Section 3.5 of the User's Guide for CPO2D and CPO3D

(or proceed to chapter 4)

Further advice on extrapolating to infinity

As explained above and in many places in Help, it is often possible to improve the accuracy of a result by extrapolating the number N of segments to infinity.

The appropriate values of the exponent p in the power law N**p depends on the particular quantity being extrapolated, as shown in the following table. In general it is advisable to treat p as an empirical constant.

Values of the exponent p mentioned in the Help menu:

quantity p source of information

potential, field -1.5 chapter 3, test2d01 (HDA), test3d01 (HDA)

potential, field -2 test2d15 (hole in sheet), test2d17 (mesh)

lens parameters -2 xmpl2d01,2,3,4 (lenses)

capacitance -1, -2 reference list (paper in J Comp Phys)

In practice the technique of extrapolation is usually found to be successful and reliable for 2D simulations -the plots in N**p are good straight lines- but sometimes less successful for 3D simulations.

An example of a non-smooth 3D extrapolation.

Here we present a difficult example. It is a simple simulation, but the use of the technique here is markedly less successful for 3D than 2D. It consists of a cylinder of radius 1 and length 2, plus coaxial discs of radius 1 placed at a distance of 1 from each end.

The potential of the cylinder is 0V while the two discs are at 1V. The quantity tested in the present example is the potential V0 at the centre of the cylinder.

In the computations an inaccuracy of .00001 is requested for the potential evaluations (which was the best available before 1999). In the 3D simulation the ‘iterative subdivision’ option is used with 4 stages and a ‘weight’ factor of 1.5.

A preliminary study was used to establish that the value of V0 is most sensitive to the number of subdivisions at the ends of the cylinder. The ‘concentrate subdivisions’ option (see Help) is therefore used for the ends of the cylinder, with a concentration factor of 5 (in detail, the concentration was applied to the 12 initial segments at an end length of 0.2 of the cylinder, while there were 12 segments on the rest of the cylinder and 12 on the disc, all the available reflection planes being used). The value of V0 is less sensitive to the number of subdivisions used for the middle part of the cylinder or for the discs.

The table shows the value obtained for u = (V0 - 0.065)*10000:

2D, N= 32 63 127 256 511

u= 4.18 2.95 2.34 2.15 2.11

3D, N= 36 63 96 126 192 256 384 508 768

u= 5.57 3.36 1.07 2.21 2.45 1.45 2.44 2.70 2.29

The figure shows the dependence of V0 on N**(-1.5). The solid and open circles represent 2D and 3D simulations respectively.

The 2D results extrapolate very well (as is usual) to 0.06521 +/- 0.00001. This uncertainty in the value is consistent with the requested inaccuracy of 0.00001. We can therefore state with some confidence that 0 = 0.06521 +/- 0.00002.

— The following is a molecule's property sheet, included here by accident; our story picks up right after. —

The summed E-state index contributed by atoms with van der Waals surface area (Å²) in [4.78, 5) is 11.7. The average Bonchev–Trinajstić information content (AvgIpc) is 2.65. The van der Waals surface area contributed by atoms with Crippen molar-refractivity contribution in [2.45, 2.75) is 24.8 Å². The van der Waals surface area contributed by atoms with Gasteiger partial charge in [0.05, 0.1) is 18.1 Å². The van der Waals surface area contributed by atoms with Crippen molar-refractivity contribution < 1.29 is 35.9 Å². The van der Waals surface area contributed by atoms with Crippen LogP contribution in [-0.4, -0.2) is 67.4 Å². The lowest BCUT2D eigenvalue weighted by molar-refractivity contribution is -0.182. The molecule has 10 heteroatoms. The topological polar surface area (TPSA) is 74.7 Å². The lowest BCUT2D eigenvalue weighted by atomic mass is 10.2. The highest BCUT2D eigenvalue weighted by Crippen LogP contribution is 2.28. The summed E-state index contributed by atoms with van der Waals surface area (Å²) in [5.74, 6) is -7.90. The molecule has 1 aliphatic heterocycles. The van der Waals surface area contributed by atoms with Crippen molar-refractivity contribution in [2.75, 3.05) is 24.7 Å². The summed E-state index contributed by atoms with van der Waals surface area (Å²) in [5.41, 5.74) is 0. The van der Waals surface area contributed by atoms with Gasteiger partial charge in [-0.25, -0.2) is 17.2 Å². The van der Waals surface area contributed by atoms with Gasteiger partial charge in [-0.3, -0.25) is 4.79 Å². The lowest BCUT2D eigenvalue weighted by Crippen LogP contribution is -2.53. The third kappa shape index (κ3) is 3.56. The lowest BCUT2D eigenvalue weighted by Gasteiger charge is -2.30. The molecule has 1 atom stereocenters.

By contrast the 3D results do not extrapolate well (but see below). The three 3D results at the highest values of N are in the range 0.06523 to 0.06527, and so they differ from the accurate value by up to 0.00006, which is 6 times larger than the requested inaccuracy. The fluctuations are caused (see also below) by the fact that the sizes of the segments in the critical regions at the ends of the cylinder change unevenly as the total number N changes. The 3D extrapolation is worse than this (that is, the line is not straight for any value of the exponent p and the extrapolated value is less exact) if the ‘concentrate subdivisions’ option is not used for the ends of the cylinder. The extrapolation deteriorates further if the ‘iterative subdivision’ option is not used.

Another extrapolation technique is available that can be tried for 3D simulations when the technique described above is found to be unsatisfactory. This consists of identifying 2 or more regions and then carrying out separate extrapolations for the segments in them. In the present example one region consists of the ends of the cylinder and the other region is all the rest. The table shows the value obtained for u = (V0 - 0.065)*10000 as the numbers of segments N1 (for the ends) and N2 (for the rest) are varied.

N1= 108 108 108 108 108 27 48 108 192 432

N2= 24 96 204 384 inf 96 96 96 96 96 96

V0= -5.6 2.2 4.0 5.6 9.3(3) 7.9 5.1 2.2 0.7 -0.8 -3.7(1)

These results are displayed in the figure below, where the open and solid circles represent the values for constant N1 and N2 respectively. The appropriate (empirical) exponent for these two extrapolations is now -0.5, which gives excellent straight line fits. The extrapolations to infinity are included in the table. Using the value of V0 at N1 = 108, N2 = 96 as an ‘anchor point’, the change in going from N1 = 108 to N1 = infinity is -5.9 +/- 0.1 (that is, 2.2 to -3.7 in the table above) and the change in going from N2 = 96 to N2 = infinity is +5.7 +/- 0.3 Adding these together, the change in going to N1 = N2 = infinity is -0.2 +/- 0.3, giving u = 2.0 +/- 0.3, 0 = 0.06520 +/- 0 00003, which agrees with the value 0.06521 +/- 0.00002 given above by the 2D study.

Note that in this example the two different regions have slopes of opposite sign for the extrapolations. The fluctuation behaviour of the open circles in the first figure can therefore be understood as resulting from a competition between opposing trends. Note also that when two or more regions are separately extrapolated fewer segments are required and the computing time is reduced. This is therefore a technique that should be used whenever possible.

This example therefore illustrates that when results of the highest ultimate accuracy are required in 3D simulations it is important to:

(1) carefully choose the initial distribution of subdivisions and either

(2) extrapolate the critical region separately from the rest, or

(3) use the ‘iterative subdivision’ and ‘concentrate subdivisions’ options.

Proceed to chapter 4